May 21, 2012

Libraries and EBooks. I Like 'Em. Will Hachette's New Test EBook Program Mean More Selection for Me? Maybe.

It's just plain sad, but I read all the time or maybe it just seems like it.  I don't choose between paperbacks or hard bound, or audiobooks or ebooks or even ebook readers (I've got a Kindle and a Sony Reader right now, and I'm coveting a new Kindle Fire).  I buy and I borrow, too.

Anything for a fix.

Which means that, yes, I know how to go online to my public library website in the dark of night when most people are asleep to get a couple of new reads.

It's so sweet, you should try it.  Just once won't hurt you.

What actually happens is that I'm escorted electronically from the San Antonio Public Library site to the Overdrive site (here is the link, I don't know if it works without manuevering through a library host site first, though).  From there, I choose which format I want (Kindle, ePub - heck I can get a selection of Adobe pdfs, too along with audio and video) and I can also hone my search to certain publishers, or awards, or subject/genre.

It was through this site that I've discovered Alison Weir and her Elizabethan Era works (good stuff) as well as some Agatha Christie short stories (this week, I'm all Miss Marple over Poirot, but that will revert by the end of the month, no doubt).

So, imagine my thrill when I open my MediaBistro news update this afternoon, and there's the headline from GalleyCat that Hachette is testing a new ebook pilot program for libraries.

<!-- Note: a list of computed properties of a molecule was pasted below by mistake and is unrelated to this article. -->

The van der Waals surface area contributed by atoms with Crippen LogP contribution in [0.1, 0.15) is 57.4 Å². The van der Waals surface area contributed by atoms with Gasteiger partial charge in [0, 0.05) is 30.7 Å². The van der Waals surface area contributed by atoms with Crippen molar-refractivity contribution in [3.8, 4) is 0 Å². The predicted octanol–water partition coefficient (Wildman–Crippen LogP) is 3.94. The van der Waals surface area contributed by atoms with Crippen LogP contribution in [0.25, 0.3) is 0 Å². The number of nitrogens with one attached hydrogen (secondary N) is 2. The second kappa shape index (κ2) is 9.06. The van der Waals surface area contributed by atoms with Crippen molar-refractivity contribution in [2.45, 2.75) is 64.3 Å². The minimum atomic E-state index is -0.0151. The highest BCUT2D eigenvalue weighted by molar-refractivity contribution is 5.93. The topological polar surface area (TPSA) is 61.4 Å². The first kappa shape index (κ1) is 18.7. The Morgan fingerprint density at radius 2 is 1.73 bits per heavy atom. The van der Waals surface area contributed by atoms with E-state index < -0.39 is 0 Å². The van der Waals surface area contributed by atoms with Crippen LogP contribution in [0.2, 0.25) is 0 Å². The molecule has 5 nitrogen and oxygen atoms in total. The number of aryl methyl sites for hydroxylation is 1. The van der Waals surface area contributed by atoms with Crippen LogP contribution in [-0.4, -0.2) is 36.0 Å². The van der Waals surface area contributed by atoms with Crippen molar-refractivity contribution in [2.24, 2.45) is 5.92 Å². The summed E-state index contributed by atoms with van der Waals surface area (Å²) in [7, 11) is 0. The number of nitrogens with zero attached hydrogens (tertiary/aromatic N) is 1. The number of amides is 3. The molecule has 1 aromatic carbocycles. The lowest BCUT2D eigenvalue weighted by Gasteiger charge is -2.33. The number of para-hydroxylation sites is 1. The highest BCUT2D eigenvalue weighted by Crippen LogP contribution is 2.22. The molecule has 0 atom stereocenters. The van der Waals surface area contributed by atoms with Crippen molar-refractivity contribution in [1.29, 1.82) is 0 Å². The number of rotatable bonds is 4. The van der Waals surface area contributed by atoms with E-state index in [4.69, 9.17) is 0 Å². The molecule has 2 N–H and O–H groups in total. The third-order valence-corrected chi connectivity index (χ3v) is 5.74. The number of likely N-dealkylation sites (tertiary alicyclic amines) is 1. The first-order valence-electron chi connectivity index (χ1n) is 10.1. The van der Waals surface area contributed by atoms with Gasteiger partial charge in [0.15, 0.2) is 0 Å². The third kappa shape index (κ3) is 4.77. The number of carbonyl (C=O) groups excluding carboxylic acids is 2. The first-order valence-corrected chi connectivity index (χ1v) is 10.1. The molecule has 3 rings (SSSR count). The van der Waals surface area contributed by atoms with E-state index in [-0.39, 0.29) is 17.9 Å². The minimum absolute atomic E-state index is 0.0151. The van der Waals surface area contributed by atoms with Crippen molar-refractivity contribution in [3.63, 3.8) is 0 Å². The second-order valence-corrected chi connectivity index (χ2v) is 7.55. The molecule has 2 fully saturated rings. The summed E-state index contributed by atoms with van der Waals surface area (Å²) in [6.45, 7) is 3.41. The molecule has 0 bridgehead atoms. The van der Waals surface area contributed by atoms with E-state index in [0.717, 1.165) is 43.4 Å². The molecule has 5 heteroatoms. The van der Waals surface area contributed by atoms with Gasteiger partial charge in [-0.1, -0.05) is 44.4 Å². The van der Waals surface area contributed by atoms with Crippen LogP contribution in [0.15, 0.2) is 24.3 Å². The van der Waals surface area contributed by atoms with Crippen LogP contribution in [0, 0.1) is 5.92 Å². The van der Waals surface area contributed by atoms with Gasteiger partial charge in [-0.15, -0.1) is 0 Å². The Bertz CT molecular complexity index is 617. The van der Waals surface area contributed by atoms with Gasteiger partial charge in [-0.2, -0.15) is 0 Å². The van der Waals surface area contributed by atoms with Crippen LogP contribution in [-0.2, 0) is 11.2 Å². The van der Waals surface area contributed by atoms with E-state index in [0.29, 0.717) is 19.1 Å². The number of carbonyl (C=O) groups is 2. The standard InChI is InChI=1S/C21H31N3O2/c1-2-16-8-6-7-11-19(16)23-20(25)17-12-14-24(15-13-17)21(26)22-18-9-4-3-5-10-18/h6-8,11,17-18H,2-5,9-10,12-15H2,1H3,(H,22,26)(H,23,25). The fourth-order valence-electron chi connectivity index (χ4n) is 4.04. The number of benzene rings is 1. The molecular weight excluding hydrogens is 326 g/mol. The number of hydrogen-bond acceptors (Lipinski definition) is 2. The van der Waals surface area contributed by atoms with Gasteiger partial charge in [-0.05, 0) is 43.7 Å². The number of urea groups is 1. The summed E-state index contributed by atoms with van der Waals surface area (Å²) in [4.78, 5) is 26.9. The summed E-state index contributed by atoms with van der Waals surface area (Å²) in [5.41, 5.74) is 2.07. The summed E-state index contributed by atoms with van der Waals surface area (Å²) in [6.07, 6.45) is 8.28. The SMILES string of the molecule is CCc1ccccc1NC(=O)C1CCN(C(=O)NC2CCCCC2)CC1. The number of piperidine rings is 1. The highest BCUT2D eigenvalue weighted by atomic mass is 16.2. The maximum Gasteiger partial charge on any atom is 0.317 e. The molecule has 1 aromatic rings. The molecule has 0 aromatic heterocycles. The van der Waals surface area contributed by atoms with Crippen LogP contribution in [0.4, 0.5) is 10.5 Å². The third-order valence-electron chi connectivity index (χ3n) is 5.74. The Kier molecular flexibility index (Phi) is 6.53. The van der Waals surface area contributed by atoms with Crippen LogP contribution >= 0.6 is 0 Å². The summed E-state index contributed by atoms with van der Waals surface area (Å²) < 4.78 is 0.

More.  More for me.  Hands begin to involuntarily rub together .... 

Consider Hachette's Author List and drool along with me:

  • Steve Martin (yes, THAT Steve Martin.  No "i" on the end, though I like his stuff, too.)
  • Michael Connelly
  • oh, heck.  There's much too much to type here, go read through the Big Names for your own book-loving self.
Now, those in the know will recall that Hachette did have its books available for e-readers and middle of the night borrowing a couple of years back, but sadly pulled them back from libraries for I don't remember what reason.  It was obviously a Bad Call.

Thank the Lord, they've come to their senses.  

Now, the next big question I have:  how many of their publications are going to get ebook versions?  Yepper, that's the big question, isn't it? 

Well, that and WHEN.

Gimme, gimme, gimme.

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